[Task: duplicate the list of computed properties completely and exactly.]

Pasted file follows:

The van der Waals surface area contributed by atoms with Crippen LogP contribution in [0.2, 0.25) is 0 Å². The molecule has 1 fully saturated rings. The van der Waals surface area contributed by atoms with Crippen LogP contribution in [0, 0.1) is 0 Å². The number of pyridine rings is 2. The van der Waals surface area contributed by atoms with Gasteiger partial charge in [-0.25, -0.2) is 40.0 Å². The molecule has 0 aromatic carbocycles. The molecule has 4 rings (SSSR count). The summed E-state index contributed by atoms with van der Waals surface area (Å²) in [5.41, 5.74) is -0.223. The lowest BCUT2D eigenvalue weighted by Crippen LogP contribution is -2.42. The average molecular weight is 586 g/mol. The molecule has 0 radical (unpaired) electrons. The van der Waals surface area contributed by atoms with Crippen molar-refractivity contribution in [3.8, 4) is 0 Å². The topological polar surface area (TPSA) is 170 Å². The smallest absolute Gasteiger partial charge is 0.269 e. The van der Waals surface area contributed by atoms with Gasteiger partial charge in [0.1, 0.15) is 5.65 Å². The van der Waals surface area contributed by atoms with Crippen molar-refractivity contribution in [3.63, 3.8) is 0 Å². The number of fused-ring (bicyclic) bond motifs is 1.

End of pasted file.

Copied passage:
The van der Waals surface area contributed by atoms with Crippen LogP contribution in [0.2, 0.25) is 0 Å². The molecule has 1 fully saturated rings. The van der Waals surface area contributed by atoms with Crippen LogP contribution in [0, 0.1) is 0 Å². The number of pyridine rings is 2. The van der Waals surface area contributed by atoms with Gasteiger partial charge in [-0.25, -0.2) is 40.0 Å². The molecule has 0 aromatic carbocycles. The molecule has 4 rings (SSSR count). The summed E-state index contributed by atoms with van der Waals surface area (Å²) in [5.41, 5.74) is -0.223. The lowest BCUT2D eigenvalue weighted by Crippen LogP contribution is -2.42. The average molecular weight is 586 g/mol. The molecule has 0 radical (unpaired) electrons. The van der Waals surface area contributed by atoms with Crippen molar-refractivity contribution in [3.8, 4) is 0 Å². The topological polar surface area (TPSA) is 170 Å². The smallest absolute Gasteiger partial charge is 0.269 e. The van der Waals surface area contributed by atoms with Gasteiger partial charge in [0.1, 0.15) is 5.65 Å². The van der Waals surface area contributed by atoms with Crippen molar-refractivity contribution in [3.63, 3.8) is 0 Å². The number of fused-ring (bicyclic) bond motifs is 1.